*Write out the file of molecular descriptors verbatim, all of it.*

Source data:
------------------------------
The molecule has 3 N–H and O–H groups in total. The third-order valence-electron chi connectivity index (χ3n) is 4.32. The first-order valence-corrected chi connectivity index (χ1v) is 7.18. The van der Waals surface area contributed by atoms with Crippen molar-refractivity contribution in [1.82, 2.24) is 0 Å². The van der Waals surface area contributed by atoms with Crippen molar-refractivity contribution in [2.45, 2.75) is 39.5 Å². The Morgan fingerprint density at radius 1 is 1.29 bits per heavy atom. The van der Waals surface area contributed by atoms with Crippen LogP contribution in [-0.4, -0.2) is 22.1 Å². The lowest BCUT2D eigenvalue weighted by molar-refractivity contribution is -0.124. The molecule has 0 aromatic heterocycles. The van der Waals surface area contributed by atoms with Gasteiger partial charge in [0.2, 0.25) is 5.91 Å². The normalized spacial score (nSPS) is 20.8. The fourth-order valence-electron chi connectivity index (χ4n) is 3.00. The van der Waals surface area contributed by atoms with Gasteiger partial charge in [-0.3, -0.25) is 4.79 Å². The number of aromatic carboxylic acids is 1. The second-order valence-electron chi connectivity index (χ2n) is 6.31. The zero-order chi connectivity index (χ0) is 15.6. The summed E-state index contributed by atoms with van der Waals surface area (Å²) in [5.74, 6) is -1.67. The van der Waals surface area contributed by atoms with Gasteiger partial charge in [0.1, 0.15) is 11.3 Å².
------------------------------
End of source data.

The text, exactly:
The molecule has 3 N–H and O–H groups in total. The third-order valence-electron chi connectivity index (χ3n) is 4.32. The first-order valence-corrected chi connectivity index (χ1v) is 7.18. The van der Waals surface area contributed by atoms with Crippen molar-refractivity contribution in [1.82, 2.24) is 0 Å². The van der Waals surface area contributed by atoms with Crippen molar-refractivity contribution in [2.45, 2.75) is 39.5 Å². The Morgan fingerprint density at radius 1 is 1.29 bits per heavy atom. The van der Waals surface area contributed by atoms with Crippen LogP contribution in [-0.4, -0.2) is 22.1 Å². The lowest BCUT2D eigenvalue weighted by molar-refractivity contribution is -0.124. The molecule has 0 aromatic heterocycles. The van der Waals surface area contributed by atoms with Gasteiger partial charge in [0.2, 0.25) is 5.91 Å². The normalized spacial score (nSPS) is 20.8. The fourth-order valence-electron chi connectivity index (χ4n) is 3.00. The van der Waals surface area contributed by atoms with Gasteiger partial charge in [-0.3, -0.25) is 4.79 Å². The number of aromatic carboxylic acids is 1. The second-order valence-electron chi connectivity index (χ2n) is 6.31. The zero-order chi connectivity index (χ0) is 15.6. The summed E-state index contributed by atoms with van der Waals surface area (Å²) in [5.74, 6) is -1.67. The van der Waals surface area contributed by atoms with Gasteiger partial charge in [0.1, 0.15) is 11.3 Å².